Family Road Trip Hacks

Updated
Don’t leave your driveway before you read these 30 family road trip hacks.

Road trips can be long and draining at the best of times. Throw in some kids and they can become positively stressful.

To help you get to the end of your journey without a meltdown by either you or the kids, we’ve put together our top family road trip hacks. These tips cover everything from planning your route and rest stops to dealing with the inevitable “how much longer” questions.


30 Road Trip Hacks Every Family Needs

1. Prepare Your Car For A Road Trip

Take the time to give your vehicle a general health check at least a week before your road trip.

Make sure your battery is fully charged, your tires are properly inflated, and all of your fluids are topped off. Now’s also a good time to check the tread on your tires.

2. Plan Your Seating

Think about where each of the kids will sit, and if you have younger children or kids with a tendency to fight, consider mixing up the regular seating arrangements.

Now is also an excellent time to check that child car seats are correctly fitted, and the belts are properly adjusted.

3. Put Together A First Aid Kit

It’s good practice to have a first aid kit in the car, but it is usually in the trunk.

In addition, put together a road trip first aid kit with simple items like Band-Aids, pain killers, and antiseptic wipes. These essentials can go in a Ziploc bag and into your glove compartment.

4. Create A Car Sickness Emergency Pack

Even if your kids have never been car-sick before, they can still be hit by nausea on a road trip. You’ll need nausea essentials such as the children’s versions of Dramamine and Pepto-Bismol and some empty grocery bags to catch the vomit.

Don’t forget the post-vomit hard candy or chewing gum and some wipes for a quick refresh.

5. Build A Playlist

Road trips and tunes go hand-in-hand, but listening to kids’ music for too long can drive the best of us to distraction. Nothing ruins a road trip like the 20th rendition of Old McDonald.

Ensure everyone has a good time by building a playlist with music for every member of the family.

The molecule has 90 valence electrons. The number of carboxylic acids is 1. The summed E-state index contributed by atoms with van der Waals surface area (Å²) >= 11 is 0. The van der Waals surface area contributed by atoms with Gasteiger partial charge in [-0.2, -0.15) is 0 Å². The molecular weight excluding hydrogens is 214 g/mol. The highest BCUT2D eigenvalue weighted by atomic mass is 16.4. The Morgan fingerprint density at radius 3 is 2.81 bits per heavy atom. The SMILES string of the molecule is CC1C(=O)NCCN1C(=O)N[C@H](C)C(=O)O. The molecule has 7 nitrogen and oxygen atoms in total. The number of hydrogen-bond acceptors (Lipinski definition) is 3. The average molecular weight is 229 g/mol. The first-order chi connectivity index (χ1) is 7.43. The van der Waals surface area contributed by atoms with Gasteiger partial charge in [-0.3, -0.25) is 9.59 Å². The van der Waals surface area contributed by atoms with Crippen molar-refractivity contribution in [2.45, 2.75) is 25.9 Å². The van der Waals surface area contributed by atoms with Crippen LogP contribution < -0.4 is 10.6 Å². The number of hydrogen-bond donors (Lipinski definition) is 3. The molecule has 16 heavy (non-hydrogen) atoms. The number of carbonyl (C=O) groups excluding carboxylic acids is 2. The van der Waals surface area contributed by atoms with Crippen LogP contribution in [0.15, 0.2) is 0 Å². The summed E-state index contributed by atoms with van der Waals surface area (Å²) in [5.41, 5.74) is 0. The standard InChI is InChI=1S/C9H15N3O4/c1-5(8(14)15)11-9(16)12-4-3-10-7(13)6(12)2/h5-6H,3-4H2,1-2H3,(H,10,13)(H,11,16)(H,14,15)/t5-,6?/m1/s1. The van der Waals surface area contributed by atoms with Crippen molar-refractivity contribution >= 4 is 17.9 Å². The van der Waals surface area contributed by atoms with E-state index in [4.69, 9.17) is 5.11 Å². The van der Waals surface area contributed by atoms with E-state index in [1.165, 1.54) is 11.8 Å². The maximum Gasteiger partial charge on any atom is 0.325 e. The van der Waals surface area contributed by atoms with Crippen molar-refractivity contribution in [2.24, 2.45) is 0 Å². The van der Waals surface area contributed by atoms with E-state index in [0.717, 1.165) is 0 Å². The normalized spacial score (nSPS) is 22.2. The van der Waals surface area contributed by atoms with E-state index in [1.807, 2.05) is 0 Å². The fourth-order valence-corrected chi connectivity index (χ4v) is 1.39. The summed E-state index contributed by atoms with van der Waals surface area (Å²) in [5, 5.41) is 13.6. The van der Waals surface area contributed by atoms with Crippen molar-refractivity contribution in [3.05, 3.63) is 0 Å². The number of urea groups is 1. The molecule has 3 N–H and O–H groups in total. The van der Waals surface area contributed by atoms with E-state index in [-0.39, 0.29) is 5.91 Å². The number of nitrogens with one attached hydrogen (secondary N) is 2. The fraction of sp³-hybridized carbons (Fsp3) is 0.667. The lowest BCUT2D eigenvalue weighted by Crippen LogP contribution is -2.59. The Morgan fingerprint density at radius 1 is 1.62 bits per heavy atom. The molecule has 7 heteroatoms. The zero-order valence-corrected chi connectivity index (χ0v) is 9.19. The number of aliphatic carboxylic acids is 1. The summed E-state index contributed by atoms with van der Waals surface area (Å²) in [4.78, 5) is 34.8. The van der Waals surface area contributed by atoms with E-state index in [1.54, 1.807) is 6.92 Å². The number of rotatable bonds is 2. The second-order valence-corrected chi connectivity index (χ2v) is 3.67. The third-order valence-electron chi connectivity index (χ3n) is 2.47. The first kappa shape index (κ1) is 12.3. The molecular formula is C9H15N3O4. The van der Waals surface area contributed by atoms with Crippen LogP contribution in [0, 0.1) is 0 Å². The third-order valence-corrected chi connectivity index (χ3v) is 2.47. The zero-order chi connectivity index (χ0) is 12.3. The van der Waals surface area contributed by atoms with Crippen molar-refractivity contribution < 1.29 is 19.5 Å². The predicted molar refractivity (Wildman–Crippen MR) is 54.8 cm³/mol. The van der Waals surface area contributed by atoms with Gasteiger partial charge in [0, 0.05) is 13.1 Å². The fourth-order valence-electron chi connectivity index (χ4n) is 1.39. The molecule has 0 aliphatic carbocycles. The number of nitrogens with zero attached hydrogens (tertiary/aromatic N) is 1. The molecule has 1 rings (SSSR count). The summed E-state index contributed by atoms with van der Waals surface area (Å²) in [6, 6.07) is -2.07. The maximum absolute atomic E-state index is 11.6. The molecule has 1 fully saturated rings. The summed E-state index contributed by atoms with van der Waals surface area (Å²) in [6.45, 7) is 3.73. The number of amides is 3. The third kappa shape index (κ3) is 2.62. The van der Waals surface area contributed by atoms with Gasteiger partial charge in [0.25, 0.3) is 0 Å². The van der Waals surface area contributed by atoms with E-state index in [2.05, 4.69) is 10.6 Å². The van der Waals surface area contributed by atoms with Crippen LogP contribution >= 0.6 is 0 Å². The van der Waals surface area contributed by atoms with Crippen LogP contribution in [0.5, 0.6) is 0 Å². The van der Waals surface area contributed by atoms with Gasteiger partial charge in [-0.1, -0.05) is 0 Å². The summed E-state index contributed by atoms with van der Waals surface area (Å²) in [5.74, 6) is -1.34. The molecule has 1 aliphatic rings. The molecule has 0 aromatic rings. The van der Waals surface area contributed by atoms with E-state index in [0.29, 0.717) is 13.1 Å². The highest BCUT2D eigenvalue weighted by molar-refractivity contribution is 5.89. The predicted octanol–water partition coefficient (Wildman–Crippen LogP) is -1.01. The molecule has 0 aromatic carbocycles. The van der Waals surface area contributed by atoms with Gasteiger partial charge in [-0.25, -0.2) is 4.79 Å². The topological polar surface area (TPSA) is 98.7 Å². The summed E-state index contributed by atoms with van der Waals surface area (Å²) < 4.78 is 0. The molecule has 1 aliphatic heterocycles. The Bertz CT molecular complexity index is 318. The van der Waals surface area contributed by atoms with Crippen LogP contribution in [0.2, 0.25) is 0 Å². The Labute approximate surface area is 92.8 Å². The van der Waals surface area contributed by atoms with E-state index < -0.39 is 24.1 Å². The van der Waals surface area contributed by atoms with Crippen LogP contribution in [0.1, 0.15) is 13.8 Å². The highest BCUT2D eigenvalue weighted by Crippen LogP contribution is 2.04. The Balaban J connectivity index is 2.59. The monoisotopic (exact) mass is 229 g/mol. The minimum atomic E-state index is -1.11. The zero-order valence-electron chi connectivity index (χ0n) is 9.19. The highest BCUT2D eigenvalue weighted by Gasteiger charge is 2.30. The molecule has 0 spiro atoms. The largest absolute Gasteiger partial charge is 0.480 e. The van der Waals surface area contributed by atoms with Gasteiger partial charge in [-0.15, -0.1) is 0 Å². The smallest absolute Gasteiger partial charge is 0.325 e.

6. Download Apps, Audiobooks, And Podcasts

Avoid using up valuable data on the road by downloading apps, audiobooks, and podcasts for your kids via your wi-fi at home.

Not only will this potentially save the pain of data overages, but it will also mean you have new diversions on hand and something for the grown-ups if the kids fall asleep.

7. Are We There Yet?

The younger your kids are, the more difficult they will find it to grapple with the concepts of distance and time.

This timeline and map hybrid provides an easy to understand visual for your children. You can make one for the entire trip or several smaller ones for each leg.

8. Portable LEGO Kit

If your kids are LEGO fans, these kits are easy to throw together at the last moment. Rather than other kits that require you to glue base plates into boxes, this option can be emptied back into the LEGO box when you get back home.

9. Activity Packs

Take a trip to the dollar store and load up on crayons, stickers, small notebooks, activity pads, and coloring books. Put them together into a soft-bodied make-up bag or a plastic lunch box, and you have an instant busy kit.

10. The Teen Roadtrip Survival Box

Don’t forget your teen or tween when you’re putting together entertainment packs. Some will be happy to spend the time on their phone or tablet, but others will appreciate some alternative distractions.

Playing cards, adult coloring books, and puzzle pads are all excellent options, as well as gum.

11. Road Trip Chat

A road trip can be an excellent opportunity to chat and discover more about each other, but it can be challenging to think up conversation starters on the spot.